Stephen George discusses how to turn the vision into reality
Europe’s refiners, through their industry organisation Fuels Europe, have set out their long-term ambitions in a new program called Vision 2050. The outlook sees Europe’s refiners staking a claim to remain at the centre of transport fuels supply, the petrochemicals industry, renewable fuels and energy – even as Europe’s Energy Union strategy mobilises a low-carbon, sustainable energy transition.
While Europe doesn’t speak for the rest of the world, its aspirations for greenhouse gas reduction, technology leadership and renewables focus will help to define the global direction of travel in the decades ahead. Just as European standards for higher fuel quality have spread throughout much of the world, Europe’s future embrace of green technologies and sustainable practices will drive energy efficiency and emissions reduction to help the world achieve its commitments under the 2015 Paris climate change agreement (COP21).
Vision 2050 starts with the premise that Europe and the world will continue to rely upon liquid transport fuels for the foreseeable future – they are the most energy-dense, cost-effective and in some cases (e.g. aviation) the only practical way to maintain affordable mobility. Electric and hybrid cars – alternatively fuelled vehicles (AFVs) – will play a role in private transport, but they cannot meet the needs of the entire transport sector, much of which will continue to rely upon liquid fuels.
What does this mean for the refining industry?
This longer-term dependence on refined products is not a radical view. The International Energy Agency’s (IEA) 2017 World Energy Outlook ‘current policy scenario’ also anticipates a world where oil demand continues to grow for at least another two decades, as population growth and economic development outpace efficiency gains, the uptake of AFVs and other new technology.
If Europe isn’t ready to part with fossil fuels, Vision 2050 suggests that these fuels can be made greener by introducing more renewable material into the mix, and by using renewable energy to produce and distribute them. By lowering the fossil-fuel density of these fuels, they argue, a broader and more immediate impact on CO2 emissions can be realised than by waiting while new AFV technology matures and propagates around the world, which will take decades.
The vision also calls for the EU to maintain
technological leadership in this area, developing and commercialising new processes and technologies. New process technologies and digitalisation will develop and sustain new highly skilled jobs in many sectors across the EU. Vision 2050 asks for a technology-neutral playing field, letting economics separate winners and losers so long as results are achieved, and it calls on European politicians to deliver a long-term stable investment climate to give investors the confidence they need to make the big-ticket investments that will be needed to deliver this vision.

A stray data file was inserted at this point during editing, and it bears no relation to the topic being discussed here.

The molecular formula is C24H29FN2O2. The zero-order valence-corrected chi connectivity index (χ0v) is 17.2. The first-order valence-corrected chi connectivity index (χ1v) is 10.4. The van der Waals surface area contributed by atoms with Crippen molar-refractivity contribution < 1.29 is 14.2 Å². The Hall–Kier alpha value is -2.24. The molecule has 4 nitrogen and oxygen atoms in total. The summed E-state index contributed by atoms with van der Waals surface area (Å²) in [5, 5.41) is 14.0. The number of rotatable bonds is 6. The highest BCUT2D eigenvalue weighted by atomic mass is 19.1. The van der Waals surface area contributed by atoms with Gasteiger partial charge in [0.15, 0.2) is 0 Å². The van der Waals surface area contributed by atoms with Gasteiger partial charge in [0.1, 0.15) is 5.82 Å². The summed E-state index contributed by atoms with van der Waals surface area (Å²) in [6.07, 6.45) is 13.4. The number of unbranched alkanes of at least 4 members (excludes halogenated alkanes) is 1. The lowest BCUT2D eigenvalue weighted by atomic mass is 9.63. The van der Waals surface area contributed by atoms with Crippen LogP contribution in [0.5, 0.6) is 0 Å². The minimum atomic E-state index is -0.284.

New technologies will shape the future
Europe’s refiners are quick to agree that there are no ‘silver bullet’ technologies that will deliver all of the benefits in one package. It’s not that simple. Rather, a broad framework of technologies in the refinery setting will be managed at an asset-specific level to deliver significant greenhouse gas reductions. New technologies such as green hydrogen, which incorporates renewable hydrogen into conventional transport fuels, are useful in upgrading technologies to continue the trend away from heavy fuel oil use and to remove more pollutant sulphur from the fuel mix. In addition, renewable refinery fuel could see refiners using more renewable electricity and biogas instead of fossil hydrocarbons to power refining processes. The refinery of 2050 could be fuelled solely by renewable energy.
A role also remains for increasing biofuels in the transport fuel mix. As technology continues to evolve, sustainability, land use challenges and the food-vs-fuel debate will be resolved. Drop-in versions of nextgeneration biofuels from waste, agricultural by-products and algae sources will become more commonplace. Petrochemicals will also be transformed by renewable feedstocks, plastic recycling technology, and a broader embrace of the circular economy.